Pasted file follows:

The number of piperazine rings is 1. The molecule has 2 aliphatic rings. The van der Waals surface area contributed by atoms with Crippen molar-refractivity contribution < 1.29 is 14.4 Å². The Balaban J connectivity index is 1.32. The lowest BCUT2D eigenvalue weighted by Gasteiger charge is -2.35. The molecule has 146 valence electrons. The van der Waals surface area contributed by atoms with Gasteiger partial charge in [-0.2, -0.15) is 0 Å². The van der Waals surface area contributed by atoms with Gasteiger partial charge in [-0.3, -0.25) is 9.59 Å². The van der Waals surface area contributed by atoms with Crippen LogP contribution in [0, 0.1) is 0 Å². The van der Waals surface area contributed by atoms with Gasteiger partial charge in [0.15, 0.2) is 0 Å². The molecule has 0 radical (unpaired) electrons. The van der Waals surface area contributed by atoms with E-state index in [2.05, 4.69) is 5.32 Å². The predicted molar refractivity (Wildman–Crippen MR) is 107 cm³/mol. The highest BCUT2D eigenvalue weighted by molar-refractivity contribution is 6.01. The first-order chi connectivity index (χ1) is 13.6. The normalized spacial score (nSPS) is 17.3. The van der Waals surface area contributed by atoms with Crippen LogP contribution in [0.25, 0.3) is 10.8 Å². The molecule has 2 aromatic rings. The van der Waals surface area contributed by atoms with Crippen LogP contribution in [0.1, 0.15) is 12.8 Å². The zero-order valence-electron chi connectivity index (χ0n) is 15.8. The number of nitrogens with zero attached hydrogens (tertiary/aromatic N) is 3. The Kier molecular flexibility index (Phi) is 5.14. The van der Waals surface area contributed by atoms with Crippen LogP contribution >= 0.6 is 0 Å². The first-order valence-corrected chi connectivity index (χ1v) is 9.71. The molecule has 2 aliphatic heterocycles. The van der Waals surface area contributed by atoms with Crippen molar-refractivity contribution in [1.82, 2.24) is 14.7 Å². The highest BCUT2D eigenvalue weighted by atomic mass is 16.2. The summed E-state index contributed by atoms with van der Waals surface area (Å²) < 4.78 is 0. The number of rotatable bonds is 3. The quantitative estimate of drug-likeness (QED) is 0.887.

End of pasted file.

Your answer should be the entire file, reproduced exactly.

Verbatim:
The number of piperazine rings is 1. The molecule has 2 aliphatic rings. The van der Waals surface area contributed by atoms with Crippen molar-refractivity contribution < 1.29 is 14.4 Å². The Balaban J connectivity index is 1.32. The lowest BCUT2D eigenvalue weighted by Gasteiger charge is -2.35. The molecule has 146 valence electrons. The van der Waals surface area contributed by atoms with Gasteiger partial charge in [-0.2, -0.15) is 0 Å². The van der Waals surface area contributed by atoms with Gasteiger partial charge in [-0.3, -0.25) is 9.59 Å². The van der Waals surface area contributed by atoms with Crippen LogP contribution in [0, 0.1) is 0 Å². The van der Waals surface area contributed by atoms with Gasteiger partial charge in [0.15, 0.2) is 0 Å². The molecule has 0 radical (unpaired) electrons. The van der Waals surface area contributed by atoms with E-state index in [2.05, 4.69) is 5.32 Å². The predicted molar refractivity (Wildman–Crippen MR) is 107 cm³/mol. The highest BCUT2D eigenvalue weighted by molar-refractivity contribution is 6.01. The first-order chi connectivity index (χ1) is 13.6. The normalized spacial score (nSPS) is 17.3. The van der Waals surface area contributed by atoms with Crippen LogP contribution in [0.25, 0.3) is 10.8 Å². The molecule has 2 aromatic rings. The van der Waals surface area contributed by atoms with Crippen LogP contribution in [0.1, 0.15) is 12.8 Å². The zero-order valence-electron chi connectivity index (χ0n) is 15.8. The number of nitrogens with zero attached hydrogens (tertiary/aromatic N) is 3. The Kier molecular flexibility index (Phi) is 5.14. The van der Waals surface area contributed by atoms with Crippen LogP contribution >= 0.6 is 0 Å². The first-order valence-corrected chi connectivity index (χ1v) is 9.71. The molecule has 2 aliphatic heterocycles. The van der Waals surface area contributed by atoms with Crippen molar-refractivity contribution in [1.82, 2.24) is 14.7 Å². The highest BCUT2D eigenvalue weighted by atomic mass is 16.2. The summed E-state index contributed by atoms with van der Waals surface area (Å²) < 4.78 is 0. The number of rotatable bonds is 3. The quantitative estimate of drug-likeness (QED) is 0.887.